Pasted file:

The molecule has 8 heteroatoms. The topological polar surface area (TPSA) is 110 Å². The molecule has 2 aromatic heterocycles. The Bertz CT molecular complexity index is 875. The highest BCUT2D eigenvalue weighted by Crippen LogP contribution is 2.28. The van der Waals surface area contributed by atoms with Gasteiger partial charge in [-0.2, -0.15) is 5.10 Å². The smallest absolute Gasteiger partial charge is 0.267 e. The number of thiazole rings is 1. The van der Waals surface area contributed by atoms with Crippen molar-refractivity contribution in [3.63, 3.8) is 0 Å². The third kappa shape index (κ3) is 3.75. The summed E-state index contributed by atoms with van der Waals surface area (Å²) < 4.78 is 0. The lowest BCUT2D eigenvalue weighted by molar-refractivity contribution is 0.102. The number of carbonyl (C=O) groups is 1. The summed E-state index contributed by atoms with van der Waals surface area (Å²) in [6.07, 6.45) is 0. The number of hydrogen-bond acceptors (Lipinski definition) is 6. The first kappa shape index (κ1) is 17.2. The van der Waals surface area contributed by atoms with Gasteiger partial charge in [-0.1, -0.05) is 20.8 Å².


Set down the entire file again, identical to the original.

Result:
The molecule has 8 heteroatoms. The topological polar surface area (TPSA) is 110 Å². The molecule has 2 aromatic heterocycles. The Bertz CT molecular complexity index is 875. The highest BCUT2D eigenvalue weighted by Crippen LogP contribution is 2.28. The van der Waals surface area contributed by atoms with Gasteiger partial charge in [-0.2, -0.15) is 5.10 Å². The smallest absolute Gasteiger partial charge is 0.267 e. The number of thiazole rings is 1. The van der Waals surface area contributed by atoms with Crippen molar-refractivity contribution in [3.63, 3.8) is 0 Å². The third kappa shape index (κ3) is 3.75. The summed E-state index contributed by atoms with van der Waals surface area (Å²) < 4.78 is 0. The lowest BCUT2D eigenvalue weighted by molar-refractivity contribution is 0.102. The number of carbonyl (C=O) groups is 1. The summed E-state index contributed by atoms with van der Waals surface area (Å²) in [6.07, 6.45) is 0. The number of hydrogen-bond acceptors (Lipinski definition) is 6. The first kappa shape index (κ1) is 17.2. The van der Waals surface area contributed by atoms with Gasteiger partial charge in [-0.1, -0.05) is 20.8 Å².